TY - GEN

T1 - Piecemeal graph exploration by a mobile robot

AU - Awerbuch, Baruch

AU - Betke, Margrit

AU - Rivest, Ronald L.

AU - Singh, Mona

N1 - Funding Information:
*We gratefully acknowledge support from NSF grant CCR-9310888, ARO grant DAAL03-86-K0171, NSF grant 9z171)41.ASC, Air Force Contract TN DGAFOSR.86.0078, ARPA/Army contract DABT63-93-C-0038, NSF contract 9114440 -CCR, DARPA contract NOOO14-J-9Z.1799, ARPA/ONR contract Nooo I4-92-J-131o, the Siemens Corporation, and a special grant from IBM. The authors can be reached at barucht!blaze. cs. jhu. ectu, margrit@lcs .mit. edu, rivest@theory. lcs .mit. edu, and monat?theory. lcs .mit . edu. t Also at Johns Hopkins University,
Publisher Copyright:
© 1995 ACM.

PY - 1995/7/5

Y1 - 1995/7/5

N2 - We study how a mobile robot can piecemeal learn an unknown environment. The robot's goal is to learn a complete map of its environment, while satisfying the constraint that it must return every so often to its starting position (for refueling, say). The environment is modelled as an arbitrary, undirected graph, which is initially unknown to the robot. We assume that the robot can distinguish vertices and edges that it has already explored. We present a surprisingly efficient algorithm for piecemeal learning an unknown undirected graph G = (V, E) in which the robot explores every vertex and edge in the graph by traversing at most O(E + V1+0(1)) edges. This nearly linear algorithm improves on the best previous algorithm, in which the robot traverses at most O(E + V2) edges. We also give an application of piecemeal learning to the problem of searching a graph for a "treasure".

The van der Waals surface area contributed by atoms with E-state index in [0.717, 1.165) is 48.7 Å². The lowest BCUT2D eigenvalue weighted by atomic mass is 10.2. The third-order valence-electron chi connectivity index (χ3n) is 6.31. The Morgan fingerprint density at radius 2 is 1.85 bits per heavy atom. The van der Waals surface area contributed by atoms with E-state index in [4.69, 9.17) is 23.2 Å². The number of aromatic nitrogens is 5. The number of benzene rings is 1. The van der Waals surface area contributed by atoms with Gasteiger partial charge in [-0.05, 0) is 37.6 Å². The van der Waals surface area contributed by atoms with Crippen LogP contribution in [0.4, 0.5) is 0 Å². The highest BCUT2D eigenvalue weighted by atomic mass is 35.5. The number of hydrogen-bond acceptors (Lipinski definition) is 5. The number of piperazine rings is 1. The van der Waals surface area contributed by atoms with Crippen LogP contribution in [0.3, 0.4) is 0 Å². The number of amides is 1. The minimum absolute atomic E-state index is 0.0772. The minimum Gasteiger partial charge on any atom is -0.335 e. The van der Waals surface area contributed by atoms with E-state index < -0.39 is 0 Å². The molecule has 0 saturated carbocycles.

AB - We study how a mobile robot can piecemeal learn an unknown environment. The robot's goal is to learn a complete map of its environment, while satisfying the constraint that it must return every so often to its starting position (for refueling, say). The environment is modelled as an arbitrary, undirected graph, which is initially unknown to the robot. We assume that the robot can distinguish vertices and edges that it has already explored. We present a surprisingly efficient algorithm for piecemeal learning an unknown undirected graph G = (V, E) in which the robot explores every vertex and edge in the graph by traversing at most O(E + V1+0(1)) edges. This nearly linear algorithm improves on the best previous algorithm, in which the robot traverses at most O(E + V2) edges. We also give an application of piecemeal learning to the problem of searching a graph for a "treasure".

UR - http://www.scopus.com/inward/record.url?scp=84923103437&partnerID=8YFLogxK

UR - http://www.scopus.com/inward/citedby.url?scp=84923103437&partnerID=8YFLogxK

M3 - Conference contribution

AN - SCOPUS:84923103437

T3 - Proceedings of the 8th Annual Conference on Computational Learning Theory, COLT 1995

SP - 321

EP - 328

BT - Proceedings of the 8th Annual Conference on Computational Learning Theory, COLT 1995

PB - Association for Computing Machinery, Inc

T2 - 8th Annual Conference on Computational Learning Theory, COLT 1995

Y2 - 5 July 1995 through 8 July 1995

ER -